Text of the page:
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Aranesp/Procrit and Iron Deficiency Anemia

  1. #1
    Spokane, WA
    Default Aranesp/Procrit and Iron Deficiency Anemia
    Medical Coding Books
    I need clarification. On reviewing the NCD and LCD for ESAs (aranesp/procrit) I am very confused when it comes to the diagnoses and what has to be reported. We have several nephrology patients that are being treated for Iron Deficiency Anemia and also have anemia due to chronic Kidney Disease.

    The pt's are NOT receiving the ESA's for the Iron Deficiency Anemia, but for the Anemia due to Chronic Kidney Disease.

    Normally, we would not code a condition that is not being treated at that encounter. In the past, we would treat the pt's iron deficiency anemia with an infusion on one day and then another day would administer the ESA injection.

    From what I am reading....does Medicare require the iron deficiency anemia be listed on the claim for the Aranesp or Procrit just because they have it as an active diagnosis, even if it is not being treated that day? We are confused in my office and need clarification.

    What are your thoughts? How do you handle this in your office?

    Thank you,

    Shelly Noll, CPC
    Rockwood Clinic
    534 E. Spokane Falls Blvd. #300
    Spokane, WA 99202
    (509) 342-3646

  2. #2
    That's how we do it where I work. The chronic anemia is first, then the CKD (staged) and then any other chronic condition (ie, iron deficient anemia).

    In order for the aranesp/procrit to be covered, the anemia code has to be primary, then the CKD, which has to be staged, and then a V code if the patient is also having chemo. I don't do the injection/chemo coding here where I work, but I do help my supervisor with them from time to time, and I did go and ask her just now before I answered you to make sure that what I tell you is accurate. Keep in mind that I do work at a critical access hospital and my supervisor stated that this is the case, regardless.

    I also took another look at the coding guidelines for outpatient theraputic services and I guess that technically, the code that brings the patient in for treatment in the first place should be listed as the primary dx, but it would be my personal belief that the iron deficient anemia is ultimately caused from the CKD and chronic anemia in the first place so the iron deficiency could be coded as a secondary dx with the 285.21 as the primary dx.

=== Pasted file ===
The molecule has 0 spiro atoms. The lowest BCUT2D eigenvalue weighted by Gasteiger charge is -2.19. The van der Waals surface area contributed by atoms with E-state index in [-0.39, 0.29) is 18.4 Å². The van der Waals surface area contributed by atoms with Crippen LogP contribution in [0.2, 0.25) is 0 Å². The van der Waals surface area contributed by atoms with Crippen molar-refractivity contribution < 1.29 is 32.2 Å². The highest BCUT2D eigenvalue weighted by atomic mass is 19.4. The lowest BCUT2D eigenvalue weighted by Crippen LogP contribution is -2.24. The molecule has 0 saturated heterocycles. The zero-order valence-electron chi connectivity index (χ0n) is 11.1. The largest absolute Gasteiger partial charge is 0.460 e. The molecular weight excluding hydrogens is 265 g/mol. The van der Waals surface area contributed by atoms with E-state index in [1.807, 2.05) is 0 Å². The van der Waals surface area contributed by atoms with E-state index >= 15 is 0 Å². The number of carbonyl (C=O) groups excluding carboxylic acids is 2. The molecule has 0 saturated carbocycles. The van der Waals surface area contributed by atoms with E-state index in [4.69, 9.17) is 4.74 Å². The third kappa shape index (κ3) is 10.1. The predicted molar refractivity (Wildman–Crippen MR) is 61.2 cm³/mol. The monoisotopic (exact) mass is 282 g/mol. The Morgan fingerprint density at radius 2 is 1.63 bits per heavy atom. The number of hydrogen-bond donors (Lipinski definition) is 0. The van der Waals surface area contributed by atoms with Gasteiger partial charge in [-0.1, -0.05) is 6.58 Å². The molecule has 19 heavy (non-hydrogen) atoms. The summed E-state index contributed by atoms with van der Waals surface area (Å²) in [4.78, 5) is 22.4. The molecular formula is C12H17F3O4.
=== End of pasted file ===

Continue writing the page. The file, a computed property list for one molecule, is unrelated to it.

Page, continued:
So, I guess, in lies the dilemna that you are referring to. First, I think that I would talk to the provider directly if you can, and ask them what they think about it and take it from there, and then also talk with your HIM director, if you have one, or whoever is your coding supervisor...I guess that is what I would do if it were me. I certainly wouldn't want any part of any fraudlulent activities, as I am sure you don't either, but it does cause a sort of conundrum doesn't it? Hopefully, you'll get more responses from this forum as well.

    I am not sure if this is what you needed to know or if it even helps, but I hope it does. Maybe there is someone else in this forum who has a little more to add with a lot more experience in this matter. Good luck!
    Last edited by LTibbetts; 11-24-2009 at 07:22 AM.

  3. Question aranesp denials
    I work in Hem/Onc and we have recently had several denials for Aranesp and Procrit. The billing dept. sent in appeals, however the claims were just reprocessed and denied again. Since they were reprocessed, can they be appealed? And if they can, does anyone have any tips on how to get reimbursed?

    I am still fairly new at all of this, so any help is greatly appreciated.

  4. Default
    We use 285.21 as the 1st Dx and then the CKD stage level 3 or higher. You also need to report the hemoglobin(for Georgia at least)

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